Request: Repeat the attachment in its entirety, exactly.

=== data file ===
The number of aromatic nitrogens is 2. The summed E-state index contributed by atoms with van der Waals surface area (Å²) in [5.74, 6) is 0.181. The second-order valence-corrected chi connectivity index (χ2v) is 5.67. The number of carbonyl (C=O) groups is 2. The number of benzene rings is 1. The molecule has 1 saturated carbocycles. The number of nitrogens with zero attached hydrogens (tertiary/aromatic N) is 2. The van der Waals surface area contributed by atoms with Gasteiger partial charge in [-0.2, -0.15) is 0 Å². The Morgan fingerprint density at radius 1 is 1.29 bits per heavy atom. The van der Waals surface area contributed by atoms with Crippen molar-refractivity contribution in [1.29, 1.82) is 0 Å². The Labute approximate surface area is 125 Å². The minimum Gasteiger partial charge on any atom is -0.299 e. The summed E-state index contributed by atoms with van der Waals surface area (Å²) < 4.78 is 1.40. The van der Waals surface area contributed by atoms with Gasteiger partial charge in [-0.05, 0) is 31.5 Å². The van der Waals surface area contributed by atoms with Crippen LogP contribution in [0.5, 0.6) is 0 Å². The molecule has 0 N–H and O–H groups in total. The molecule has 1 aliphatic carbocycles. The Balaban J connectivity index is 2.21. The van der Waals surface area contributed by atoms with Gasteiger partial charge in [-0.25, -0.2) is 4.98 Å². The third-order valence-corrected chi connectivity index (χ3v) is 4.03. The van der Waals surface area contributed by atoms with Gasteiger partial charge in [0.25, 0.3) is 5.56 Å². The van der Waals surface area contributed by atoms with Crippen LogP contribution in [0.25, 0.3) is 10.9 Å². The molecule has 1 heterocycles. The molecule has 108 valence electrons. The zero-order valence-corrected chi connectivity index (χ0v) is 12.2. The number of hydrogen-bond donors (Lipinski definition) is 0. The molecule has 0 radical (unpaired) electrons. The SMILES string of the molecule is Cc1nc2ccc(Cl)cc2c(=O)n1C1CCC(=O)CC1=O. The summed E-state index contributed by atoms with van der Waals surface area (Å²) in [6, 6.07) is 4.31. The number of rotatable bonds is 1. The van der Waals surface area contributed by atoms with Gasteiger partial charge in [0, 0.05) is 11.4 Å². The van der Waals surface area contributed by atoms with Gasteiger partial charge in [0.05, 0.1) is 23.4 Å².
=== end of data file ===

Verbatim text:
The number of aromatic nitrogens is 2. The summed E-state index contributed by atoms with van der Waals surface area (Å²) in [5.74, 6) is 0.181. The second-order valence-corrected chi connectivity index (χ2v) is 5.67. The number of carbonyl (C=O) groups is 2. The number of benzene rings is 1. The molecule has 1 saturated carbocycles. The number of nitrogens with zero attached hydrogens (tertiary/aromatic N) is 2. The van der Waals surface area contributed by atoms with Gasteiger partial charge in [-0.2, -0.15) is 0 Å². The Morgan fingerprint density at radius 1 is 1.29 bits per heavy atom. The van der Waals surface area contributed by atoms with Crippen molar-refractivity contribution in [1.29, 1.82) is 0 Å². The Labute approximate surface area is 125 Å². The minimum Gasteiger partial charge on any atom is -0.299 e. The summed E-state index contributed by atoms with van der Waals surface area (Å²) < 4.78 is 1.40. The van der Waals surface area contributed by atoms with Gasteiger partial charge in [-0.05, 0) is 31.5 Å². The van der Waals surface area contributed by atoms with Crippen LogP contribution in [0.5, 0.6) is 0 Å². The molecule has 0 N–H and O–H groups in total. The molecule has 1 aliphatic carbocycles. The Balaban J connectivity index is 2.21. The van der Waals surface area contributed by atoms with Gasteiger partial charge in [-0.25, -0.2) is 4.98 Å². The third-order valence-corrected chi connectivity index (χ3v) is 4.03. The van der Waals surface area contributed by atoms with Gasteiger partial charge in [0.25, 0.3) is 5.56 Å². The van der Waals surface area contributed by atoms with Crippen LogP contribution in [0.25, 0.3) is 10.9 Å². The molecule has 1 heterocycles. The molecule has 108 valence electrons. The zero-order valence-corrected chi connectivity index (χ0v) is 12.2. The number of hydrogen-bond donors (Lipinski definition) is 0. The molecule has 0 radical (unpaired) electrons. The SMILES string of the molecule is Cc1nc2ccc(Cl)cc2c(=O)n1C1CCC(=O)CC1=O. The summed E-state index contributed by atoms with van der Waals surface area (Å²) in [6, 6.07) is 4.31. The number of rotatable bonds is 1. The van der Waals surface area contributed by atoms with Gasteiger partial charge in [0, 0.05) is 11.4 Å². The van der Waals surface area contributed by atoms with Gasteiger partial charge in [0.05, 0.1) is 23.4 Å².